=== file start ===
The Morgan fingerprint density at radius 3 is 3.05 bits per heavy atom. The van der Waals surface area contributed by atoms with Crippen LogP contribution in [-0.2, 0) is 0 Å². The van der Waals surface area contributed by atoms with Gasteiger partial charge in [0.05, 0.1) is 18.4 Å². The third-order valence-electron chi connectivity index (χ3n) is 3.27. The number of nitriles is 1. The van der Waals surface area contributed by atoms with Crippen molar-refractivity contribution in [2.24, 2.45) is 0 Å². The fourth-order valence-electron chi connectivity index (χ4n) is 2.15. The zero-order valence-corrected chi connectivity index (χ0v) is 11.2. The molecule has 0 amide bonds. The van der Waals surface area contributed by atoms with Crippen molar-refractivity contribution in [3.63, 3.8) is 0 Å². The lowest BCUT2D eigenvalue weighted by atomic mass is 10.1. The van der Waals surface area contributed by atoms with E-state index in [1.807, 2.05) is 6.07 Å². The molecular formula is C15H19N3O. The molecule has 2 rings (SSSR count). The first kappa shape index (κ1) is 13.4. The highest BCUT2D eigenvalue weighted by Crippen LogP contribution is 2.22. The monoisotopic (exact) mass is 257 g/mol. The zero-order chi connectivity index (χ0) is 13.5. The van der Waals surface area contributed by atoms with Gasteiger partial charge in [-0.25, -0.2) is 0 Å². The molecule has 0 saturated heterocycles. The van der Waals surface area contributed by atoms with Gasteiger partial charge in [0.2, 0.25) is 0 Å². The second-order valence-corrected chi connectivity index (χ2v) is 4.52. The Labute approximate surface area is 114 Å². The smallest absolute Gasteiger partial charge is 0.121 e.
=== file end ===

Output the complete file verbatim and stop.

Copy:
The Morgan fingerprint density at radius 3 is 3.05 bits per heavy atom. The van der Waals surface area contributed by atoms with Crippen LogP contribution in [-0.2, 0) is 0 Å². The van der Waals surface area contributed by atoms with Gasteiger partial charge in [0.05, 0.1) is 18.4 Å². The third-order valence-electron chi connectivity index (χ3n) is 3.27. The number of nitriles is 1. The van der Waals surface area contributed by atoms with Crippen molar-refractivity contribution in [2.24, 2.45) is 0 Å². The fourth-order valence-electron chi connectivity index (χ4n) is 2.15. The zero-order valence-corrected chi connectivity index (χ0v) is 11.2. The molecule has 0 amide bonds. The van der Waals surface area contributed by atoms with Crippen molar-refractivity contribution in [3.63, 3.8) is 0 Å². The lowest BCUT2D eigenvalue weighted by atomic mass is 10.1. The van der Waals surface area contributed by atoms with E-state index in [1.807, 2.05) is 6.07 Å². The molecular formula is C15H19N3O. The molecule has 2 rings (SSSR count). The first kappa shape index (κ1) is 13.4. The highest BCUT2D eigenvalue weighted by Crippen LogP contribution is 2.22. The monoisotopic (exact) mass is 257 g/mol. The zero-order chi connectivity index (χ0) is 13.5. The van der Waals surface area contributed by atoms with Gasteiger partial charge in [-0.25, -0.2) is 0 Å². The molecule has 0 saturated heterocycles. The van der Waals surface area contributed by atoms with Gasteiger partial charge in [0.2, 0.25) is 0 Å². The second-order valence-corrected chi connectivity index (χ2v) is 4.52. The Labute approximate surface area is 114 Å². The smallest absolute Gasteiger partial charge is 0.121 e.